By Hattie Grace
So, what is going on? What’s happening? Did you read the Pensacola News Journal headline article on Sunday about our schools and the fate of our children’s education in Escambia County? It was a very revealing story. Only one of our middle schools received an “A “ grade. Six schools received a “C”, two “D”’s and two received an “F” on FCAT. As Superintendent Malcolm Thomas acknowledged, “ most of our schools– elementary as well as middle, just did not show the rate of increase we need”. We know that it is a different test. The Florida Comprehensive Assessment Test 2.0 (FCAT) is more rigorous than in the past and with the Common Core State Standard that is much more challenging, to be implemented next school term, we all should have a sense of urgency on what we can do as a community to help.
But first, I really want to parents to understand how important it is you are involved and that you partner with your child’s school. Study after study has shown that the best schools are the ones that have the support of the families they serve and that parental support and motivation is one of the most important factors in determining whether a child do well in school.
Before your children ever went to school, you were their first teacher. If you value education, achievement, and learning, then your child will too. You are not only your children’s first teacher; you are their best teacher, and your involvement in their formal education means the world to them. In order to convey that commitment to education, you have to be involved in the life of the school.
Believe me; I know that you are trying to make a living, trying to make sure that their basic needs of food and shelter are provided. I get it. I have been there. I know how tired you are when you get off work. You still have to get dinner, get them to other activities, get them and yourself ready for the next day. But here’s the rub, making sure children get a good education is also a basic need that will lead to self sufficiency. So if you are not already doing so, make some urgent changes in how involved you are in your child’s education.
So be involved! Get to know your child’s teacher, keep up with the class work and help with the homework, attend school events, and know what is expected of your child.
I know from hearing countless parents tell me they don’t have time that there is a real gap between parental work hours and school volunteer hours. You’re busy. We’re all busy. Regardless, I still tell parents, your child’s school needs you, and your child needs you. Do what it takes to put in the time.
1. Be involved. Parent involvement helps students learn, improves schools, and helps teachers work with you to help your children succeed.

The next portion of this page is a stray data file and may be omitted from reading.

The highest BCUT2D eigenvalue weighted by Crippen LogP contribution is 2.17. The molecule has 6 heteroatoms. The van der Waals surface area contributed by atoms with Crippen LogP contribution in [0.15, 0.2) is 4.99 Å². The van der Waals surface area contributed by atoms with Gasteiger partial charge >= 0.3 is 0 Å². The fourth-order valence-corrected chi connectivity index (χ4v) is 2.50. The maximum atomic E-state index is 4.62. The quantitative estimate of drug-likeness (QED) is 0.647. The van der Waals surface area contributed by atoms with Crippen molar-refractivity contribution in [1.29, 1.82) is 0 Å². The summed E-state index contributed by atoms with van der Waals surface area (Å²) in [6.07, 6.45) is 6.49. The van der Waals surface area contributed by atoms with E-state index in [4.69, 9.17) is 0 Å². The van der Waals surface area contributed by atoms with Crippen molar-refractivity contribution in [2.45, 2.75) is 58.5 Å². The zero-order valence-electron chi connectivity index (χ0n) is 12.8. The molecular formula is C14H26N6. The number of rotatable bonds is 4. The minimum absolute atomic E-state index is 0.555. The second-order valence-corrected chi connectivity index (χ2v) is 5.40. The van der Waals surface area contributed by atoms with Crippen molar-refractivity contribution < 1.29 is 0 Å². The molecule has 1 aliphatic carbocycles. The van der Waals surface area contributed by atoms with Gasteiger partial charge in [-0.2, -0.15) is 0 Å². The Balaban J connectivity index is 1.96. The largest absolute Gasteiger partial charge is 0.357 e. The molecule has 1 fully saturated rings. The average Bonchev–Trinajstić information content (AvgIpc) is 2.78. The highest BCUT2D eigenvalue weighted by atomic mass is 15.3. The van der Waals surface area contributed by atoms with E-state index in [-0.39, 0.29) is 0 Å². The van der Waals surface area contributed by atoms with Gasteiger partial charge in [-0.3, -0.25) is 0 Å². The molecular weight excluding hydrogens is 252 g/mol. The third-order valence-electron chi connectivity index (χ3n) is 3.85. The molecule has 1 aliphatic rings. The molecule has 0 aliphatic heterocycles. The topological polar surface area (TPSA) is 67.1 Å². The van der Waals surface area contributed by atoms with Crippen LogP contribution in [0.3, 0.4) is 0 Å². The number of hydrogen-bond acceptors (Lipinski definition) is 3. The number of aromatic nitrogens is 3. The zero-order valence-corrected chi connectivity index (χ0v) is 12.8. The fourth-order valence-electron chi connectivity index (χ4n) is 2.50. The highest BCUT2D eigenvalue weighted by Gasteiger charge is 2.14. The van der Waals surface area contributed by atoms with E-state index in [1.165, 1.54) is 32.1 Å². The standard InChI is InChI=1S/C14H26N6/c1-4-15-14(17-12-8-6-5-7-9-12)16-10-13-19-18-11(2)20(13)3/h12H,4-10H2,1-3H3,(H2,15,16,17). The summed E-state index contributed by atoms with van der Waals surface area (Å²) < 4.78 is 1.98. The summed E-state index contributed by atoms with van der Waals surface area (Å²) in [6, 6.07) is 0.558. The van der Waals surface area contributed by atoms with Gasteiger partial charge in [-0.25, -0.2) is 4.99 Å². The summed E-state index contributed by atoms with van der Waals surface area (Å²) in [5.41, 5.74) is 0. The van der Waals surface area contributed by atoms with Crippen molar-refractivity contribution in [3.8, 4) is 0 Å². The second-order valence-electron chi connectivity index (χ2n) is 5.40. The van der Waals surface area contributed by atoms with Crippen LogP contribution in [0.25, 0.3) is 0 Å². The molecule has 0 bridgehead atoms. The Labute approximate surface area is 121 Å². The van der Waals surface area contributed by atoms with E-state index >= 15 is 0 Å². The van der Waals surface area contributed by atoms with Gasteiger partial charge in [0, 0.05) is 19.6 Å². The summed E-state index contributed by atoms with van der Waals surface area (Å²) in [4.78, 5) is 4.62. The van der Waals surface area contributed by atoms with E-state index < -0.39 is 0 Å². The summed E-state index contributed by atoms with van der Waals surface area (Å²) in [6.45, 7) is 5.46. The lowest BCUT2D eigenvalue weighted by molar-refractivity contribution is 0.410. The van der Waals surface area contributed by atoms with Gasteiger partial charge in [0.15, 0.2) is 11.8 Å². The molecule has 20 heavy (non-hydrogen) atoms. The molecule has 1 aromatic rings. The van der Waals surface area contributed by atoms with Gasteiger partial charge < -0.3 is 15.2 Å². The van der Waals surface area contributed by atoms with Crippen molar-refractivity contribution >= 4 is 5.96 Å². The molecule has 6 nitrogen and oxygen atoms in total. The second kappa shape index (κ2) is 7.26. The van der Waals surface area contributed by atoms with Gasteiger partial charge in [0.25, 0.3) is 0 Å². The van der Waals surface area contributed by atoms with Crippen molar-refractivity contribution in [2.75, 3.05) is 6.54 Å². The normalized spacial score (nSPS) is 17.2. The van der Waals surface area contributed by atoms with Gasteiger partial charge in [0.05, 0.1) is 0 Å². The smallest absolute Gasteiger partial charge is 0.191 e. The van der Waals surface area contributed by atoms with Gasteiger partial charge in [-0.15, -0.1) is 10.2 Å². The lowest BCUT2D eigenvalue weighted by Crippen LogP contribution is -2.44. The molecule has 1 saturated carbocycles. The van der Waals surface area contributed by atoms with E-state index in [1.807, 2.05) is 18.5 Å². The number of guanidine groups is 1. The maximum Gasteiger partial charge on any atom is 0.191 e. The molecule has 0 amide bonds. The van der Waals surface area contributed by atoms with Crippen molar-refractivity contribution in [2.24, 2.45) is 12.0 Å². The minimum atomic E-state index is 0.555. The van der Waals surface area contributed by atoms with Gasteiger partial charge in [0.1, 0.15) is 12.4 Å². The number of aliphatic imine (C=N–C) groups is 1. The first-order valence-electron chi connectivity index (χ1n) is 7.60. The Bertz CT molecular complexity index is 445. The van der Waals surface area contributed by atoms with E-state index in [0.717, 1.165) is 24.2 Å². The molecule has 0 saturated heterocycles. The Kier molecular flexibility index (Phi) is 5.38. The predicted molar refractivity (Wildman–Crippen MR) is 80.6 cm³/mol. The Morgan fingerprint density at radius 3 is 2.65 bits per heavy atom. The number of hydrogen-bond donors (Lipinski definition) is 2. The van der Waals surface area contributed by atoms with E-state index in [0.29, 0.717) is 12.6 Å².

2. Provide resources at home for learning. Utilize your local library, and have books and magazines available in the home. Read with your children each day.
3. Set a good example. Show your children by your own actions that you believe learning is both enjoyable and useful. Monitor television viewing and the use of videos and game systems.
4. Encourage students to do their best in school. Show your children that you believe education is important and that you want them to do their best.
5. Value education and seek a balance between schoolwork and outside activities. Emphasize your children’s progress in developing the knowledge and skills they need to be successful both in school and in life.
6. Recognize factors that take a toll on students’ classroom performance:
• Consider the possible negative effects of long hours at after-school jobs or in extracurricular activities. Work with your children to help them maintain a balance between school responsibilities and outside commitments.
• View teen drinking and excessive partying as serious matters. While most parents are concerned about drug abuse, many fail to recognize that alcohol, over-the-counter drugs, and common substances used as inhalants are more frequently abused than illegal drugs.
7. Support school rules and goals. Take care not to undermine school rules, discipline, or goals. Talk and develop a relationship with your children’s teachers before a crisis arise.
8. Use pressure positively. Encourage children to do their best, but don’t pressure them by scheduling too many outside activities during the school year.
9. Call or e-mail teachers early if you think there’s a problem while there is still time to solve it. Don’t wait for teachers to call you.
10. Accept your responsibility as parents. Don’t expect the school and teachers to take over your obligations as parents. Teach children self-discipline and respect for others at home — don’t rely on teachers and schools to teach these basic behaviors and attitudes.
Put on a happy face. At the end of a busy day your feet may hurt and your head may pound, but when your youngsters come running to you full of enthusiasm about something at school, put on a smile and match their excitement. When you put them off with, “Later, later,” their joy in the accomplishment disappears.
I would love to hear from you. Send your comments to me at firstname.lastname@example.org. If there are other topics you would like more information about let me know that also.
Hattie Grace is President/CEO with Academic Excellence Tutoring Services. For help with your child’s tutoring needs, contact Ms. Grace at 341-3170 or email@example.com